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About this poet

In 1970, Matthew Rohrer was born in Ann Arbor, Michigan, and raised in Oklahoma. He earned a BA from the University of Michigan, where he won a Hopwood Award for poetry, and a Master of Fine Arts degree in Poetry from the University of Iowa.

Rohrer's poetry collections include Surrounded by Friends (Wave Books, 2015), Destroyer and Preserver (Wave Books, 2011), A Plate of Chicken (Ugly Duckling Presse, 2009), Rise Up (Wave Books, 2007), A Green Light (Verse Press, 2004), Satellite (Wave Books, 2001), and A Hummock in the Malookas (W. W. Norton, 1995), which was selected by Mary Oliver for the 1994 National Poetry Series. With Joshua Beckman, he is coauthor of Nice Hat. Thanks. (Verse Press, 2002) and the audio CD Adventures While Preaching the Gospel of Beauty.

He lives in Brooklyn, New York, and teaches at New York University.


Bibliography

Surrounded by Friends (Wave Books, 2015)
Destroyer and Preserver (Wave Books, 2011)
A Plate of Chicken (Ugly Duckling Presse, 2009)
Rise Up (Wave Books, 2007)
A Green Light (Verse Press, 2004)
Satellite (Wave Books, 2001)
A Hummock in the Malookas (W. W. Norton, 1995)

Credo

I believe there is something else

entirely going on but no single
person can ever know it,
so we fall in love.

It could also be true that what we use
everyday to open cans was something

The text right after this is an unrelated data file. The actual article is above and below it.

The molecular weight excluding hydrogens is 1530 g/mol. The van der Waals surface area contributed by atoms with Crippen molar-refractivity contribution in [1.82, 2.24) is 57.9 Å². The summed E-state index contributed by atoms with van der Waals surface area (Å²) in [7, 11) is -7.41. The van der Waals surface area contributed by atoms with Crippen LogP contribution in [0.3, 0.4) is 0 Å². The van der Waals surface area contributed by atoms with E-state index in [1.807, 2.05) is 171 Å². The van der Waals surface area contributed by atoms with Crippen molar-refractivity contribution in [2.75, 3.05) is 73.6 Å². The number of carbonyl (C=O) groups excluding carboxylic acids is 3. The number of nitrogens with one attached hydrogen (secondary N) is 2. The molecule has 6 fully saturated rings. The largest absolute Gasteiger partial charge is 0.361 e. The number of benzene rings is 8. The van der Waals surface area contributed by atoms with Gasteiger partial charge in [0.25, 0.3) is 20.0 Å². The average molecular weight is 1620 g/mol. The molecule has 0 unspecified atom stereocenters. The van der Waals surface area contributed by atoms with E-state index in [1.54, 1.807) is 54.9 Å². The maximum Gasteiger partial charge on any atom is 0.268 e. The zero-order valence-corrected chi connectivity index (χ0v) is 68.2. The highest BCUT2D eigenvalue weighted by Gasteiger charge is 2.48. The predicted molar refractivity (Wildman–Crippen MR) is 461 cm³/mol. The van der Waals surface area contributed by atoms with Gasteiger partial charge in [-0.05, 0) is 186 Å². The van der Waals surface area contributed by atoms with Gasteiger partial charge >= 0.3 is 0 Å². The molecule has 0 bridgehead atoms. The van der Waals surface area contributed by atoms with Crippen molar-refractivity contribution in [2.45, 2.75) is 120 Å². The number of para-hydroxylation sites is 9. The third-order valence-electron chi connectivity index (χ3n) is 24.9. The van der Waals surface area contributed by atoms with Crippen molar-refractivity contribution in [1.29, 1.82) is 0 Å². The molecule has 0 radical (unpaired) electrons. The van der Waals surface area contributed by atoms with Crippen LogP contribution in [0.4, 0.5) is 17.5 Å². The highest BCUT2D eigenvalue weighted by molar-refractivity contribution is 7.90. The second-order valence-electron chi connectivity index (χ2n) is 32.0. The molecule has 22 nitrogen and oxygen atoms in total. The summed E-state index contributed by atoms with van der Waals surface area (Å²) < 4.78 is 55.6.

much nobler, that we'll never recognize.

I believe the woman sleeping beside me
doesn't care about what's going on
outside, and her body is warm
with trust
which is a great beginning.

Copyright © 2001 by Matthew Rohrer. From Satellite. Reprinted with permission of Verse Press.

Copyright © 2001 by Matthew Rohrer. From Satellite. Reprinted with permission of Verse Press.

Matthew Rohrer

Matthew Rohrer

Born in 1970, Matthew Rohrer is the author of several poetry collections, including Surrounded by Friends (Wave Books, 2015), Rise Up (Wave Books, 2007), and A Hummock in the Malookas, which was selected by Mary Oliver for the 1994 National Poetry Series. 

by this poet

poem
Money cannot find me. 
I try to be reasonable but money is horridly banal. 
Money, blow and blow is what I think about you. 
Street urchins make more than me. 
Water tastes funny without cups. 
How far will I go? 
Jingle jingle jingle. 
Despite holes that compromise living rooms, friends visit. 
Money money and
poem

Nothing is more important to the ant
whose exoskeleton has been breached
by mushroom spores that are now
controlling his nervous system
and compelling him to climb to a high leaf
only to die and release the spores
over the whole forest
than this poem about his sad plight.

poem
You called, you're on the train, on Sunday,
I have just taken a shower and await
you. Clouds are slipping in off the ocean,
but the room is gently lit by the green
shirt you gave me. I have been practicing
a new way to say hello and it is fantastic.
You were so sad: goodbye. I was so sad.
All the shops were